Discrimination Training Examples: 6 Common Types
Discrimination training examples are usually the precedents that organizations use to help employees understand discrimination and how to curb it to improve productivity and reduce employee turnover.
Workplace discrimination frequently occurs due to racial, gender, ethnic, social backgrounds, or other disparities. In addition, conflicts among co-workers are common due to dissimilarities in caste, age, skin color, or social status. It is where discrimination training in a workplace comes in. Workplace discrimination training is a vital element that helps identify and battle workplace harassment and prejudice and promotes a culture of morality, respect, and inclusiveness.
Workplace Discrimination: A Brief Overview
Discrimination in the workplace occurs when an individual or a group of individuals get unfair or unequal treatment because of their specific characteristics. These protected attributes include ethnicity, race, gender identity, disability, age, sexual orientation, national origin, or religious beliefs. In addition, workplace discrimination can happen between job applicants, co-workers, or employees and their supervisors.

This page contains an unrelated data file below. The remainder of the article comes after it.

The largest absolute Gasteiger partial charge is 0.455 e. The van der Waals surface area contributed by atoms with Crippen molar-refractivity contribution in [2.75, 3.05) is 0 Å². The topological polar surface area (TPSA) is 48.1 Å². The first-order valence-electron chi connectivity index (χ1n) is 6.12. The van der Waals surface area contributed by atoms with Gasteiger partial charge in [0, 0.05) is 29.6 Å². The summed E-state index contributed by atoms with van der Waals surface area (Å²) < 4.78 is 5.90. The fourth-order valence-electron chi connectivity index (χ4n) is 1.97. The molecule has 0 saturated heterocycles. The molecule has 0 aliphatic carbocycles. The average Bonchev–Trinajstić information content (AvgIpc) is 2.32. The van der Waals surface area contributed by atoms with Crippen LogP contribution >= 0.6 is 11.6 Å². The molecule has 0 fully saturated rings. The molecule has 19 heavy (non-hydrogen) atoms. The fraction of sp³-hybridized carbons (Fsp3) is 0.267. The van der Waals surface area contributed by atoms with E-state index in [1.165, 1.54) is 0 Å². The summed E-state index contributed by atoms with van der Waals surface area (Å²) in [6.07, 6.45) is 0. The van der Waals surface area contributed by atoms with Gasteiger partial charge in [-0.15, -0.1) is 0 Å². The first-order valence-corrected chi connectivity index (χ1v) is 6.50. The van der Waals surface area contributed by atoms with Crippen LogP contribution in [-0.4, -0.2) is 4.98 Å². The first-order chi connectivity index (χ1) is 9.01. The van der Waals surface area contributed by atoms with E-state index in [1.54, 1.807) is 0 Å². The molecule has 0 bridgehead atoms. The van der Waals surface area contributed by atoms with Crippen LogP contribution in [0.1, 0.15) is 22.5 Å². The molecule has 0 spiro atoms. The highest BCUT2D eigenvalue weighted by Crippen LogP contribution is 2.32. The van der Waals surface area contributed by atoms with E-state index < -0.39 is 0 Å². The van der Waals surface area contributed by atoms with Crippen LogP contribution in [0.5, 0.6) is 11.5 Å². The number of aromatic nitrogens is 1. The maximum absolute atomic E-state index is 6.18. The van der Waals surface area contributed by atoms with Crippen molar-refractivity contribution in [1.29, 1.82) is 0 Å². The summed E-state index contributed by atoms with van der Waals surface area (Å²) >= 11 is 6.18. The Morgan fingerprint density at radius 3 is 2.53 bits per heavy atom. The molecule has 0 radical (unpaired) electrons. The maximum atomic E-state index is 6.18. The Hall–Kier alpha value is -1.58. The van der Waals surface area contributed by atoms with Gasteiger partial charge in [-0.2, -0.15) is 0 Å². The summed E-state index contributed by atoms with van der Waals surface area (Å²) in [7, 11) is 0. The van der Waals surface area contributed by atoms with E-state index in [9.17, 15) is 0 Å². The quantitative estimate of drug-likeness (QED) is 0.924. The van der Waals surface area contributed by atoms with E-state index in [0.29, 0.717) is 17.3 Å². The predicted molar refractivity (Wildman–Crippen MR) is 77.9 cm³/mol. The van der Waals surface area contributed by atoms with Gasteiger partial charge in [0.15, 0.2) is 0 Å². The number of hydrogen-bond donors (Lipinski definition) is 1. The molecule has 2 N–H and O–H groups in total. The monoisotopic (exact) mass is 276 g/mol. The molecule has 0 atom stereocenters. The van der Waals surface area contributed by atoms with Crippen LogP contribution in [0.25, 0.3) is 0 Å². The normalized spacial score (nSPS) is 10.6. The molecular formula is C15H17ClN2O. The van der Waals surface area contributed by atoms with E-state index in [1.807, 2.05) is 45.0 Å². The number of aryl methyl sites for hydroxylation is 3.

Whether intentionally or incidentally, prejudice, regardless of intention, is unlawful. So we can say that you might be violating the law if you handle a person differently because they have distinguishable traits than other members. Some of the prevalent types of discrimination in a workplace are as follows:
- Direct Discrimination: It is deliberate due to prejudice towards caste, race, gender, etc.
- Indirect Discrimination: It is involuntary most of the time. It occurs when a regulation or business policy that applies to all employees becomes disadvantageous for some people.
- Victimization: It occurs when any person raises a query or provide proof linked to an allegation of prejudices
- Harassment: Disregarding a person's dignity by asking someone unsuitable questions or gossiping
Some Common Discrimination Training Examples
Here are some prevalent discrimination examples you must incorporate in your workplace training.
- Discrimination based on religion